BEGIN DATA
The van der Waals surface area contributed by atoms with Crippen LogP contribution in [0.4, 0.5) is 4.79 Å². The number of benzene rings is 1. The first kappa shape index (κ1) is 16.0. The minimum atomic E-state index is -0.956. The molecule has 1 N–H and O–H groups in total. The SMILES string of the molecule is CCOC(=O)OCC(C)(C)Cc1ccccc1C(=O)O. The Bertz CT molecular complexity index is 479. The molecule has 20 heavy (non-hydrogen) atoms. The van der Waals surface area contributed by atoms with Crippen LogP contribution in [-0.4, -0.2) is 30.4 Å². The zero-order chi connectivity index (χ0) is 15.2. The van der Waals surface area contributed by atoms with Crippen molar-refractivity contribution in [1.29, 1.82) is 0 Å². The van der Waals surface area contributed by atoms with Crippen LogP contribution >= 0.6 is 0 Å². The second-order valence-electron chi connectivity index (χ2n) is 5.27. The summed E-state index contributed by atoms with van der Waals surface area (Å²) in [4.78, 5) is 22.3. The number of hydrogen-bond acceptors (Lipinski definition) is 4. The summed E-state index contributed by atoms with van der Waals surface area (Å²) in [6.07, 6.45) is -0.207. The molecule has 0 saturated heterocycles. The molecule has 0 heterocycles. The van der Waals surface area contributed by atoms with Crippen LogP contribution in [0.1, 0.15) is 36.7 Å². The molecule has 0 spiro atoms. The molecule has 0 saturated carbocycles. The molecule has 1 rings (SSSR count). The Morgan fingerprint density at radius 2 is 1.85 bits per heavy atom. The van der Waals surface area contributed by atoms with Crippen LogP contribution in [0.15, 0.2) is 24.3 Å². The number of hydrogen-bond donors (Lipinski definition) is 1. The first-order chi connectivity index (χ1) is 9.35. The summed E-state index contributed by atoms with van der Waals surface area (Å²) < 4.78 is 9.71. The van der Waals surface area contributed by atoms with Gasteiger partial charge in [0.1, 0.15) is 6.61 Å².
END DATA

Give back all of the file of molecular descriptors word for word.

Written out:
The van der Waals surface area contributed by atoms with Crippen LogP contribution in [0.4, 0.5) is 4.79 Å². The number of benzene rings is 1. The first kappa shape index (κ1) is 16.0. The minimum atomic E-state index is -0.956. The molecule has 1 N–H and O–H groups in total. The SMILES string of the molecule is CCOC(=O)OCC(C)(C)Cc1ccccc1C(=O)O. The Bertz CT molecular complexity index is 479. The molecule has 20 heavy (non-hydrogen) atoms. The van der Waals surface area contributed by atoms with Crippen LogP contribution in [-0.4, -0.2) is 30.4 Å². The zero-order chi connectivity index (χ0) is 15.2. The van der Waals surface area contributed by atoms with Crippen molar-refractivity contribution in [1.29, 1.82) is 0 Å². The van der Waals surface area contributed by atoms with Crippen LogP contribution >= 0.6 is 0 Å². The second-order valence-electron chi connectivity index (χ2n) is 5.27. The summed E-state index contributed by atoms with van der Waals surface area (Å²) in [4.78, 5) is 22.3. The number of hydrogen-bond acceptors (Lipinski definition) is 4. The summed E-state index contributed by atoms with van der Waals surface area (Å²) in [6.07, 6.45) is -0.207. The molecule has 0 saturated heterocycles. The molecule has 0 heterocycles. The van der Waals surface area contributed by atoms with Crippen LogP contribution in [0.1, 0.15) is 36.7 Å². The molecule has 0 spiro atoms. The molecule has 0 saturated carbocycles. The molecule has 1 rings (SSSR count). The Morgan fingerprint density at radius 2 is 1.85 bits per heavy atom. The van der Waals surface area contributed by atoms with Crippen LogP contribution in [0.15, 0.2) is 24.3 Å². The number of hydrogen-bond donors (Lipinski definition) is 1. The first-order chi connectivity index (χ1) is 9.35. The summed E-state index contributed by atoms with van der Waals surface area (Å²) < 4.78 is 9.71. The van der Waals surface area contributed by atoms with Gasteiger partial charge in [0.1, 0.15) is 6.61 Å².